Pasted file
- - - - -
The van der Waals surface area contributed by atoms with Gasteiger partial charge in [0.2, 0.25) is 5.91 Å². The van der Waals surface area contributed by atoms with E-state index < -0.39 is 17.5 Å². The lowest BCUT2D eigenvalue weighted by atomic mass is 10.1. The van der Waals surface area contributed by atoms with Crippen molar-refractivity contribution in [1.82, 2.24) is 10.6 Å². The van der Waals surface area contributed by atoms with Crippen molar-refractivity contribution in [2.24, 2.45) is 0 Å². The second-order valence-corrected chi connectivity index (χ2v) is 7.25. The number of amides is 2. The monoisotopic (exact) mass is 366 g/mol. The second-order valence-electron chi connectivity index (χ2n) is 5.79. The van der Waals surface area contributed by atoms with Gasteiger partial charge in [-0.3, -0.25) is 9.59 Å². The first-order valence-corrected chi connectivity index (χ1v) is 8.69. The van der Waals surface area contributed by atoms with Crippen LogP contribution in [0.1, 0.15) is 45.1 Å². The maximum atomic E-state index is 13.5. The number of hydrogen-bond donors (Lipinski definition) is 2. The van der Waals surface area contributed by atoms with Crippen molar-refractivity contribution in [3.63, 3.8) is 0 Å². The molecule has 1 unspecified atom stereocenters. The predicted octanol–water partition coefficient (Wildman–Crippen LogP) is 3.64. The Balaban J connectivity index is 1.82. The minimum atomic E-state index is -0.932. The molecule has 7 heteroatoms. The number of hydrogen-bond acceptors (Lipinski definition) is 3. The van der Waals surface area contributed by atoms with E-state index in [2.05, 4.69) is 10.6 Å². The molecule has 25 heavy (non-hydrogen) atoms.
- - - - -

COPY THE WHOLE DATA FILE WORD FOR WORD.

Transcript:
The van der Waals surface area contributed by atoms with Gasteiger partial charge in [0.2, 0.25) is 5.91 Å². The van der Waals surface area contributed by atoms with E-state index < -0.39 is 17.5 Å². The lowest BCUT2D eigenvalue weighted by atomic mass is 10.1. The van der Waals surface area contributed by atoms with Crippen molar-refractivity contribution in [1.82, 2.24) is 10.6 Å². The van der Waals surface area contributed by atoms with Crippen molar-refractivity contribution in [2.24, 2.45) is 0 Å². The second-order valence-corrected chi connectivity index (χ2v) is 7.25. The number of amides is 2. The monoisotopic (exact) mass is 366 g/mol. The second-order valence-electron chi connectivity index (χ2n) is 5.79. The van der Waals surface area contributed by atoms with Gasteiger partial charge in [-0.3, -0.25) is 9.59 Å². The first-order valence-corrected chi connectivity index (χ1v) is 8.69. The van der Waals surface area contributed by atoms with Crippen LogP contribution in [0.1, 0.15) is 45.1 Å². The maximum atomic E-state index is 13.5. The number of hydrogen-bond donors (Lipinski definition) is 2. The van der Waals surface area contributed by atoms with Crippen molar-refractivity contribution in [3.63, 3.8) is 0 Å². The molecule has 1 unspecified atom stereocenters. The predicted octanol–water partition coefficient (Wildman–Crippen LogP) is 3.64. The Balaban J connectivity index is 1.82. The minimum atomic E-state index is -0.932. The molecule has 7 heteroatoms. The number of hydrogen-bond acceptors (Lipinski definition) is 3. The van der Waals surface area contributed by atoms with E-state index in [2.05, 4.69) is 10.6 Å². The molecule has 25 heavy (non-hydrogen) atoms.